Seven years ago, Tacko Fall and Christ Koumadje were discovered by basketball scouts in a similar fashion.
They were hard to miss.
On the streets of Dakar, Senegal, the two 7-footers stood out. They were spotted by employees of the Flying Star Academy, a Senegalese training ground for several basketball players who have ended up on college teams in the United States. The employees chased after the teenagers, imploring them to try their enormous hands at the sport.
At the time, Koumadje, now a 7-foot-4 senior at Florida State, preferred soccer. Fall, now a 7-foot-6 senior at Central Florida, was more interested in devouring anime and manga series like “Naruto” and “Tokyo Ghoul.” Both were, at first, indifferent to basketball.
But their potential upside was difficult to ignore. To onlookers, they evoked thoughts of the next Hakeem Olajuwon or Yao Ming.
Today, their size offers less promise. They toiled to become giant forces in the paint, only to watch as basketball evolved from a game that coveted height into a more freewheeling, 3-point-centric game that deems their skill sets nearly as obsolete as a fax machine: nice to have, but no longer entirely necessary.
“What’s interesting about both, their advanced analytics, they play off the charts — well over 1 point per possession, and that’s really effective in college basketball,” said Steve Kyler, the editor and publisher of Basketball Insiders, which produces weekly N.B.A. mock drafts. “When you dig deeper, in situational-type things they grade really well, but the truth of the matter is the N.B.A. game isn’t played that way anymore. It’s all about stretch 5s, quickness.”
“I think they may get a look on the fringe based off their size,” Kyler added. “But a guy 7-foot-6 being the first overall pick or top five is pretty rare now.”
In the college game, where height can still create a tangible advantage, Fall and Koumadje — who are among the tallest players currently in Division I — will be crucial cogs in their teams’ N.C.A.A. tournament performance.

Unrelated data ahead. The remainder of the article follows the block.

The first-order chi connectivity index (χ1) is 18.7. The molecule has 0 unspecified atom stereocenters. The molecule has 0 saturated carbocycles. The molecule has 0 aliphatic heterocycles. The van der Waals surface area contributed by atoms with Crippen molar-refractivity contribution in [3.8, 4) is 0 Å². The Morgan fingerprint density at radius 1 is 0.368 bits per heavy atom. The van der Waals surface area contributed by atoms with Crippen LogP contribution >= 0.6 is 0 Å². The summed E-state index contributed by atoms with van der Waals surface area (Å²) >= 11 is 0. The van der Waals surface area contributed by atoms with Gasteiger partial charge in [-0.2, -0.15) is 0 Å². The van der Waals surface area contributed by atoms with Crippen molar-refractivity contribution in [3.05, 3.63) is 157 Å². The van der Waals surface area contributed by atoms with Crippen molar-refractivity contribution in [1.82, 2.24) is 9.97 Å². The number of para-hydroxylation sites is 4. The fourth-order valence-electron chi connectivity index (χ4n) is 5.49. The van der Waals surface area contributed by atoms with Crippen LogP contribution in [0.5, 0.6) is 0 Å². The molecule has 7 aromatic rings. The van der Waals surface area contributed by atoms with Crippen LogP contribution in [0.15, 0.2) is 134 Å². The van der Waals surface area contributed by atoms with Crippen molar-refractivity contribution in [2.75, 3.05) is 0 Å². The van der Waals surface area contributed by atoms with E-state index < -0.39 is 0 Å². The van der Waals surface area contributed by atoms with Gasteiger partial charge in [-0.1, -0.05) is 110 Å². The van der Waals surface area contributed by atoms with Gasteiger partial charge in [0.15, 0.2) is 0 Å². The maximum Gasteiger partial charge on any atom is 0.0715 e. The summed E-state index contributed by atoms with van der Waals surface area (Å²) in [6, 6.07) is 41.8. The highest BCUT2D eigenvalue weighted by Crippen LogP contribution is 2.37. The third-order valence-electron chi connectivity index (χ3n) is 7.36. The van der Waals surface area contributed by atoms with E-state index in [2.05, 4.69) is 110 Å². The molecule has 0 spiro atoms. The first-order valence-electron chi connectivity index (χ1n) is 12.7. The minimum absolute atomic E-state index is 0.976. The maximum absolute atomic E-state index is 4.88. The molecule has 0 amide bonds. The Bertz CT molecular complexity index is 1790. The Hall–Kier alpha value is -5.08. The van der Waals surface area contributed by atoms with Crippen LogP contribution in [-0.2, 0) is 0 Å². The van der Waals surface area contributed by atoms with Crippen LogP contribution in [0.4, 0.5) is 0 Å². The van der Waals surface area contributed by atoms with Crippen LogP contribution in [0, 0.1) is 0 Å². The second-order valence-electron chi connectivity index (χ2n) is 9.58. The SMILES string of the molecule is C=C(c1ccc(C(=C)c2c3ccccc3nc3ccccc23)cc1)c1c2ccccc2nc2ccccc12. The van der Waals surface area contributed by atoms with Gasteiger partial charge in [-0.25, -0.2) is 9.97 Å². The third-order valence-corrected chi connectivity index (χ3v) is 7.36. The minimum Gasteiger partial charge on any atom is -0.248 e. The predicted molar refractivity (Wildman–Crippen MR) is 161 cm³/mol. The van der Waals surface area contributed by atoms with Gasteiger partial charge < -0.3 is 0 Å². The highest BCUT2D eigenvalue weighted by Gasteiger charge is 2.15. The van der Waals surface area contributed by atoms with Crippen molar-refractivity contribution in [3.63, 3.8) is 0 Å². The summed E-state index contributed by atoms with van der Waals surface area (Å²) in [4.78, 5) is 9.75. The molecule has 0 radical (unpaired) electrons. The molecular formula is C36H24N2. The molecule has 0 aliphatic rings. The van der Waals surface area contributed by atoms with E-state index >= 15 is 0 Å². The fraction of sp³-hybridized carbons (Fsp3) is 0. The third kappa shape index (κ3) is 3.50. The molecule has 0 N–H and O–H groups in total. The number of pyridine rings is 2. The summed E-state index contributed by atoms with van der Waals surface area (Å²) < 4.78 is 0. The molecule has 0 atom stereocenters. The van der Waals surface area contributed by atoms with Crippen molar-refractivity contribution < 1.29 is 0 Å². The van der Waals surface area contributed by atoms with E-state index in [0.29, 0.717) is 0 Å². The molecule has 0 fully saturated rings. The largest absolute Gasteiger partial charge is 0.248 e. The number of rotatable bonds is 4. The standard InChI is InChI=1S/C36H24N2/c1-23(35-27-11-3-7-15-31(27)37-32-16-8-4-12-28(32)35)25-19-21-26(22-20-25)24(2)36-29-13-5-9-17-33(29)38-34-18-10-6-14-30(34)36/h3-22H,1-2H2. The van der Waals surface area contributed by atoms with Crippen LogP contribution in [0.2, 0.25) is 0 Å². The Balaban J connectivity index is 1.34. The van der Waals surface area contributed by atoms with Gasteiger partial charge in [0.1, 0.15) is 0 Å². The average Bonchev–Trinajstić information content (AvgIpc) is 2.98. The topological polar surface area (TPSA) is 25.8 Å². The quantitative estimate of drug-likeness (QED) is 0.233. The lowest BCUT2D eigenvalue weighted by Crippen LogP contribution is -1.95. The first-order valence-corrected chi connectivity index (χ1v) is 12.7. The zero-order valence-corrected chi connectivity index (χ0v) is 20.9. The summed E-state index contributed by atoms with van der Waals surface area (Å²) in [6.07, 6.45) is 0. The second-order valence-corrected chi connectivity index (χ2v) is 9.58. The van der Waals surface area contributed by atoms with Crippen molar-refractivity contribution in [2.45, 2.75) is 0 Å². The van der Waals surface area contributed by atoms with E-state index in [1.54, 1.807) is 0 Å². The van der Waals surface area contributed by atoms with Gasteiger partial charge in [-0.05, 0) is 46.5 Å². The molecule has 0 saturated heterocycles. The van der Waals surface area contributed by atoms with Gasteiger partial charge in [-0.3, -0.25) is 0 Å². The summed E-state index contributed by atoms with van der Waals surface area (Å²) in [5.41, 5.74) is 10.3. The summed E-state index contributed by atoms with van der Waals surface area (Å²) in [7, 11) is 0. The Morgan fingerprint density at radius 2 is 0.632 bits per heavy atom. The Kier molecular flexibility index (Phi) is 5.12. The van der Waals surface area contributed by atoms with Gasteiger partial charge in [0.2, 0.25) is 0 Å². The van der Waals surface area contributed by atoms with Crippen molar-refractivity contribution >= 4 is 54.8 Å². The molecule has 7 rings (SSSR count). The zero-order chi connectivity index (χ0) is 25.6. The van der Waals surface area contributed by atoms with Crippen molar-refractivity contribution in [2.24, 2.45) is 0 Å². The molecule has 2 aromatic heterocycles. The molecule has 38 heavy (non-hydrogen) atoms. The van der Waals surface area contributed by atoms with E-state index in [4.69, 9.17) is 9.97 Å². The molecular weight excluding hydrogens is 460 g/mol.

Beyond that, whether they can find a place and purpose in the N.B.A. — where the only active players who stand 7-foot-3 or taller are Dallas’s Kristaps Porzingis, who has a far more diverse skill set, and Philadelphia’s Boban Marjanovic — remains to be seen.
“Extending my range is something I definitely want to work on,” said Fall, who helped the Knights earn their first N.C.A.A. tournament berth since 2005 by averaging nearly 11 points and 7 rebounds a game. “I’m not going to go out there and shoot 3s like a lot of bigs do now, but pick my spots.
“But I feel like no matter how the game has changed, you still need somebody down low to do some damage.”
Basketball academies in Senegal like Flying Star now regularly send players abroad. After playing for a few months at the academy, Fall got a chance to join a high school team in the United States. His mother reluctantly let her son go, hoping he would receive a better education.
Extremely raw when he arrived at Liberty Christian Preparatory School in Tavares, Fla., Fall almost quit basketball. But he refined his game while playing on a travel team alongside Ben Simmons, now with the Philadelphia 76ers. Fall also trained in Houston with Olajuwon, a Hall of Famer who emphasized the importance of footwork for a center his size.